The core approach of the CSfC program is to layer two or more commercially developed encryption and cybersecurity approaches to provide information security solutions that might not be entirely impregnable, but that are good enough for the applications at hand.

Military communications and computer developers describe the redundant practice of using two or more security approaches as "belt and suspenders," or "using the parking brake after putting the transmission in park."

Paul Davis, director of product management for data recording and storage products at the Curtiss-Wright Corp. Defense Solutions segment in Ashburn, Va., describes the CSfC approach as overlaying two pieces of Swiss cheese.

"If you have two pieces of Swiss cheese, there are several holes," he explains. "If you rotate one piece 90 degrees, most of the holes are covered up. Any one piece might not be adequate to protect a system, but if you use two layers and cover most of the holes, it can be good enough for that application."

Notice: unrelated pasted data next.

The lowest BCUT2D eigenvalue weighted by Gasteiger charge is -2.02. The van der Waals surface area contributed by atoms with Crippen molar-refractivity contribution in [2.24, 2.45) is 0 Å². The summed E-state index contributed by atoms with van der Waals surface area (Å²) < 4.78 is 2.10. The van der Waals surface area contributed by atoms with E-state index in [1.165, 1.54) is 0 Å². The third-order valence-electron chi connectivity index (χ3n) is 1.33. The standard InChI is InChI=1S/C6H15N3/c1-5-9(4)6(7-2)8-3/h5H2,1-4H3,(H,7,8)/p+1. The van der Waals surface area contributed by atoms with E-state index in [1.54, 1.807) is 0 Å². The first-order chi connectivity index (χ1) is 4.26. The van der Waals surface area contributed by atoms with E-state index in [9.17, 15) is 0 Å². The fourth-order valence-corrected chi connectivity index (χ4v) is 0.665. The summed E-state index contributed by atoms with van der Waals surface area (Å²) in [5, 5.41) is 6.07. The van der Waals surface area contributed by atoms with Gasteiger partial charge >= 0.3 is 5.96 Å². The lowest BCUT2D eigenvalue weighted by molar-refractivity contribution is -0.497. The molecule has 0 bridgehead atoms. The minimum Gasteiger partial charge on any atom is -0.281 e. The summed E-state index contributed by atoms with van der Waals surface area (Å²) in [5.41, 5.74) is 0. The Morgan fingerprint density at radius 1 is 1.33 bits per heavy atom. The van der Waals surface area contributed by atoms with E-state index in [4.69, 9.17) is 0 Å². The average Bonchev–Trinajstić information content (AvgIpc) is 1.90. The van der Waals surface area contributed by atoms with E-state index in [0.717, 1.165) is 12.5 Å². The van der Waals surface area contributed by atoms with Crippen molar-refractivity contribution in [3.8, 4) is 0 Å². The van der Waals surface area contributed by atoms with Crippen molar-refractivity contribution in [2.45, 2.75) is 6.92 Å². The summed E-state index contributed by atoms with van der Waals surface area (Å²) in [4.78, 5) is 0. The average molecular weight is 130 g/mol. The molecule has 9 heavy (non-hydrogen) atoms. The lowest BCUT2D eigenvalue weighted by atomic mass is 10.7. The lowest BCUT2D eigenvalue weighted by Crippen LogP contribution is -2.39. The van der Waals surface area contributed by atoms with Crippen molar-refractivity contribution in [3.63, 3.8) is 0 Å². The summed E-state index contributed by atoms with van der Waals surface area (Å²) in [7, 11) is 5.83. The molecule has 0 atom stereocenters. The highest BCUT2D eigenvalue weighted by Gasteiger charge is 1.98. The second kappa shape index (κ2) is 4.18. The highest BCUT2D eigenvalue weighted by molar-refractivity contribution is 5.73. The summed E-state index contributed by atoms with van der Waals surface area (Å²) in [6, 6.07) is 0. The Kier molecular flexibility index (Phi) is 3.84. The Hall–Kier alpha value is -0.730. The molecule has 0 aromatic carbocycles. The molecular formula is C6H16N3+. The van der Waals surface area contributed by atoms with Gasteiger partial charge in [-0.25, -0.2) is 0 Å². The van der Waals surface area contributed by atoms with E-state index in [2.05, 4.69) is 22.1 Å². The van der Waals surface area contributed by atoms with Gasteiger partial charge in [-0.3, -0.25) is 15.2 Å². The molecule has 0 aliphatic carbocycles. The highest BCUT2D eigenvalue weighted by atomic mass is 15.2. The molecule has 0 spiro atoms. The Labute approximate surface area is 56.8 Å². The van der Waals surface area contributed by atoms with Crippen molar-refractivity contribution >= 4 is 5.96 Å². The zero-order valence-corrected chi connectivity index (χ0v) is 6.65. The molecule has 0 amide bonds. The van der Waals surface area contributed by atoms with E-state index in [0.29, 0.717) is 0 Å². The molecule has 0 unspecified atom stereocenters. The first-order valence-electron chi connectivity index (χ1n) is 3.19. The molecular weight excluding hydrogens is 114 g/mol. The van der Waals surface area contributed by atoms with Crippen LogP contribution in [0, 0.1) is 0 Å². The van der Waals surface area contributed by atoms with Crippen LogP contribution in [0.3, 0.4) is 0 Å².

The CSfC approach couldn't come at a more important time. Not only are experts in the DOD and private business increasingly concerned about cybersecurity and encryption, but the need to safeguard data also is expanding exponentially with an explosion in the use of sensors, digital signal processing, and the so-called Internet of Things (IoT).

"It is definitely gaining more momentum," says David Jedynak, chief technology officer at Curtiss Wright Defense Solutions. "We can start with things on the Common Criteria list, and instead of doing this big Type I thing, we can take this commercial solution with that commercial solution and bring them together."

Where time to market is a big concern, this layered approach can make the difference between winning and not winning a contract. "The rationale is cost and time," Jedynak says. "A Type I development can be five to six years long, while a CSfC development is two to three years - sometimes only 18 months."